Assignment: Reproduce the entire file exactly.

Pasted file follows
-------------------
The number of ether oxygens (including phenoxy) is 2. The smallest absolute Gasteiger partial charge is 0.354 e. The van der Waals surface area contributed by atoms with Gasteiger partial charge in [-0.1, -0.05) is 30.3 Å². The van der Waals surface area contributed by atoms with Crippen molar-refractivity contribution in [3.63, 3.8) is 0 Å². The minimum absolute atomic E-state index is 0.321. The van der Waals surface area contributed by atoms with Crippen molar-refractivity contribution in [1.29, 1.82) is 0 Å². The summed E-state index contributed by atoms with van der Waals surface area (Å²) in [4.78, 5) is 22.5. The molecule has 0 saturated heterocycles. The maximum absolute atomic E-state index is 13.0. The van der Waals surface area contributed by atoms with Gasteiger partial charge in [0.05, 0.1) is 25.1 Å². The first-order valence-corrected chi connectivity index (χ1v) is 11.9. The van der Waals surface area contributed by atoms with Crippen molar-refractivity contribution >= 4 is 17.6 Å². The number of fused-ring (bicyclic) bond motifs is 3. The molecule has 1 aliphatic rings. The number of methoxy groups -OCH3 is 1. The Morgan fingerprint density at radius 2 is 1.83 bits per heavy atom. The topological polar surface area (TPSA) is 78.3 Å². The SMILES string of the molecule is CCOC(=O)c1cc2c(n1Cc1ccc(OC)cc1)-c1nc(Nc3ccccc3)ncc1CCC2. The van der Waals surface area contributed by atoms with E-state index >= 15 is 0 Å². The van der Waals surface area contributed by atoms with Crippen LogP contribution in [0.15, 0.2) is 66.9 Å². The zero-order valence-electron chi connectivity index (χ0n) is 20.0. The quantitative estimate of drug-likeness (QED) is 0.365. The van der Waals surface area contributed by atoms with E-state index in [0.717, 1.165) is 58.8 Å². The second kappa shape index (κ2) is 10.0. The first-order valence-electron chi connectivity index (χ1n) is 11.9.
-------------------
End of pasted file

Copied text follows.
The number of ether oxygens (including phenoxy) is 2. The smallest absolute Gasteiger partial charge is 0.354 e. The van der Waals surface area contributed by atoms with Gasteiger partial charge in [-0.1, -0.05) is 30.3 Å². The van der Waals surface area contributed by atoms with Crippen molar-refractivity contribution in [3.63, 3.8) is 0 Å². The minimum absolute atomic E-state index is 0.321. The van der Waals surface area contributed by atoms with Crippen molar-refractivity contribution in [1.29, 1.82) is 0 Å². The summed E-state index contributed by atoms with van der Waals surface area (Å²) in [4.78, 5) is 22.5. The molecule has 0 saturated heterocycles. The maximum absolute atomic E-state index is 13.0. The van der Waals surface area contributed by atoms with Gasteiger partial charge in [0.05, 0.1) is 25.1 Å². The first-order valence-corrected chi connectivity index (χ1v) is 11.9. The van der Waals surface area contributed by atoms with Crippen molar-refractivity contribution >= 4 is 17.6 Å². The number of fused-ring (bicyclic) bond motifs is 3. The molecule has 1 aliphatic rings. The number of methoxy groups -OCH3 is 1. The Morgan fingerprint density at radius 2 is 1.83 bits per heavy atom. The topological polar surface area (TPSA) is 78.3 Å². The SMILES string of the molecule is CCOC(=O)c1cc2c(n1Cc1ccc(OC)cc1)-c1nc(Nc3ccccc3)ncc1CCC2. The van der Waals surface area contributed by atoms with E-state index >= 15 is 0 Å². The van der Waals surface area contributed by atoms with Crippen LogP contribution in [0.15, 0.2) is 66.9 Å². The zero-order valence-electron chi connectivity index (χ0n) is 20.0. The quantitative estimate of drug-likeness (QED) is 0.365. The van der Waals surface area contributed by atoms with E-state index in [0.717, 1.165) is 58.8 Å². The second kappa shape index (κ2) is 10.0. The first-order valence-electron chi connectivity index (χ1n) is 11.9.